Artist Susan Wiltshire
The name artist is one that I have often distanced myself from because to label myself is to box in myself and I am so many things to many people and namely to myself.
My parents named me Susan and therefore I introduce myself to you as Susan. I am a trained pastry chef & baker and in this capacity I have journeyed to many places to stand on my feet in several kitchens and galleys for one week or two to create a simple, tasty dessert often which would be eaten in less than a minute. The joy was in the enjoyment of the person eating the dessert.
I have sat in offices and worked really hard, however, I was always restless in that office chair..for me there had to be more. I could not sit forever. I admire all those who work well in an office setting.
Yet for me art & painting have been synonymous with my very existence. My mother realized this at an early age and one day she placed a box next to me as I sketched another of my portraits on the living room table. It was a box of water colours. I ripped several sketch pad sheets through ignorance towards use of water colours: the required weight of the paper, the volume of water required, the “run” of the colour once the brush touched already laid colour. I allowed the box of water colours to harden and for years never used them. After about 2 or 3 years I threw them in the garbage. I so did not want to hurt my mother’s feelings. She did ask where were the paintings of water colour till eventually I told her I would stick to what I knew: my pencils and charcoals.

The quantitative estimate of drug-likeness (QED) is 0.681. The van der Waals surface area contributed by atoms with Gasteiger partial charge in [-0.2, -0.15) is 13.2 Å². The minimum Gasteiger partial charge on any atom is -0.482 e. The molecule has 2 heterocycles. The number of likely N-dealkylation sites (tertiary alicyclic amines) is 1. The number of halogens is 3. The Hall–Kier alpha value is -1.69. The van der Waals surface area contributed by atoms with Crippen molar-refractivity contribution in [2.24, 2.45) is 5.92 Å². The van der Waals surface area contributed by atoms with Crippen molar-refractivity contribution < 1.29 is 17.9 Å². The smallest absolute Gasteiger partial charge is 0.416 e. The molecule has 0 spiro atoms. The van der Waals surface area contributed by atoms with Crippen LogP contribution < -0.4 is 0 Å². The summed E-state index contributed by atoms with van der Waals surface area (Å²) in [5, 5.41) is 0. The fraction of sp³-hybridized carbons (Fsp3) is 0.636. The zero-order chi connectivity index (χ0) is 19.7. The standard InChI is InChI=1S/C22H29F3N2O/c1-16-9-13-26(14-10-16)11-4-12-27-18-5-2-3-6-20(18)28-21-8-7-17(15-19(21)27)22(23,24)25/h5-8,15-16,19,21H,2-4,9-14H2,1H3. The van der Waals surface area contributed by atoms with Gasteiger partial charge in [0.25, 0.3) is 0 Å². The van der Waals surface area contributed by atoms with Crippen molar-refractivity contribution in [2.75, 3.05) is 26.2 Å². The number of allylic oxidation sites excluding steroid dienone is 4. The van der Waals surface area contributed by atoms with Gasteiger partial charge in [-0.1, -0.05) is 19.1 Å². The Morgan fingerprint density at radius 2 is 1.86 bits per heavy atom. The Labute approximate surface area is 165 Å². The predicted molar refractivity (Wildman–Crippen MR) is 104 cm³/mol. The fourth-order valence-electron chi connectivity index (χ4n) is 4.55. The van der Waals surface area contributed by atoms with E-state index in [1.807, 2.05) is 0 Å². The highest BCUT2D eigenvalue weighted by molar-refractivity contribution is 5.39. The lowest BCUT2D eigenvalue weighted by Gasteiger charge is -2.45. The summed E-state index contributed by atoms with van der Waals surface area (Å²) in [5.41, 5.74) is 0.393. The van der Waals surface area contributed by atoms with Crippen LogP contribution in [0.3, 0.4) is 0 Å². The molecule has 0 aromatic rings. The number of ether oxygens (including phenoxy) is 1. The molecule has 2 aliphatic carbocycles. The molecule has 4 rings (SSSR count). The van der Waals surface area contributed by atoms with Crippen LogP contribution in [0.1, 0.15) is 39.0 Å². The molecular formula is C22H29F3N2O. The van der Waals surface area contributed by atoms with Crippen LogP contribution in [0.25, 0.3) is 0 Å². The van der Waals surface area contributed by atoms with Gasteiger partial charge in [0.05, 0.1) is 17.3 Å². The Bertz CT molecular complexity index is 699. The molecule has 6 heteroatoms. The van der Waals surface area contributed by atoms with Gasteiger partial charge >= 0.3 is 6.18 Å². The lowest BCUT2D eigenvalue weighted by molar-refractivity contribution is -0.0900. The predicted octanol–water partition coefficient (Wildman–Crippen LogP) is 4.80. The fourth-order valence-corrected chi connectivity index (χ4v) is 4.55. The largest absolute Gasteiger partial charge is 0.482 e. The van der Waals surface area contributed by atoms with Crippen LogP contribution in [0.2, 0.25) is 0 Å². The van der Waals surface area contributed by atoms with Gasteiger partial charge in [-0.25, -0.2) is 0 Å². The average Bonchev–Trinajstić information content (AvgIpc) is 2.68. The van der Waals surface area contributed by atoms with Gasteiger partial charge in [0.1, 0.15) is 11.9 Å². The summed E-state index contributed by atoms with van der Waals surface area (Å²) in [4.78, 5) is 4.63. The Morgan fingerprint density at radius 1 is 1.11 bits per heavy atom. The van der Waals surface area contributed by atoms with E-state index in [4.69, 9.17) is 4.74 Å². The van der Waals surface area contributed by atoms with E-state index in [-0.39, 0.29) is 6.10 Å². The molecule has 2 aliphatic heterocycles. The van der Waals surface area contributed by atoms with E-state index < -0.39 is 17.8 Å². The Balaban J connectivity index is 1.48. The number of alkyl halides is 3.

Mummy liked my shades of blacks, whites & greys, so she did not complain. Years later my friend and established artist, Karen Sylvester, would introduce me to acrylics. I have been hooked ever since. The acrylic dries quickly, it obeys my stroke with the brush and I don’t have to play catch up when I have achieved the correct mix of colour hue and stretch on the canvas. Thank you sweet Karen.
My mother was Guyanese. A gently strong, quiet, calm, wise, loving and good mother. She believed my sister and I should know all things Trinbagonian; its cultures, its food, simply everything. This meant hauling me to what seemed to be a 5 hour Hindu wedding in the midst of the cool cane fields.
Years later I would paint, “Cane Arrow” in tribute to the no longer cane fields on the Western side of the highway as they regally wished you well on your journey to South. One year, our mother decided she needed to introduce my sister and I, first hand to our family’s heritage of the Indigenous (the First Peoples). We would later set out into the interior of Guyana with family, friends, an experienced tour guide and food prepared and packed by our grandmother.
My grandfather yes was Indigenous, but seeing first hand at the base of the Kaieteur Falls a bare bottomed “Amerindian”, with golden brown smooth skin, loin cloth and spear fishing with utmost precision, will always be etched in my mind.
The cool of Kaieteur, the feel of raw gold in our hands, drinking red water from the mountain which was actually rich and pure water. This was our mother’s way of teaching us first hand who we were and where we came from.
I have dedicated my time and the stretch of the acrylic to documenting the way of life of the Indigenous: Worldwide.//
Throughout the years, Susan Wiltshire has had exhibitions both joint & solo, local & international. This particular exhibition “Turquoise Blessings” , is dedicated to the INDIGENOUS, The First Peoples and marks a particular journey.
Exhibition continues till April 4th 2015
- Monday to Friday 10:30am- 6pm
- Saturday 9am-1pm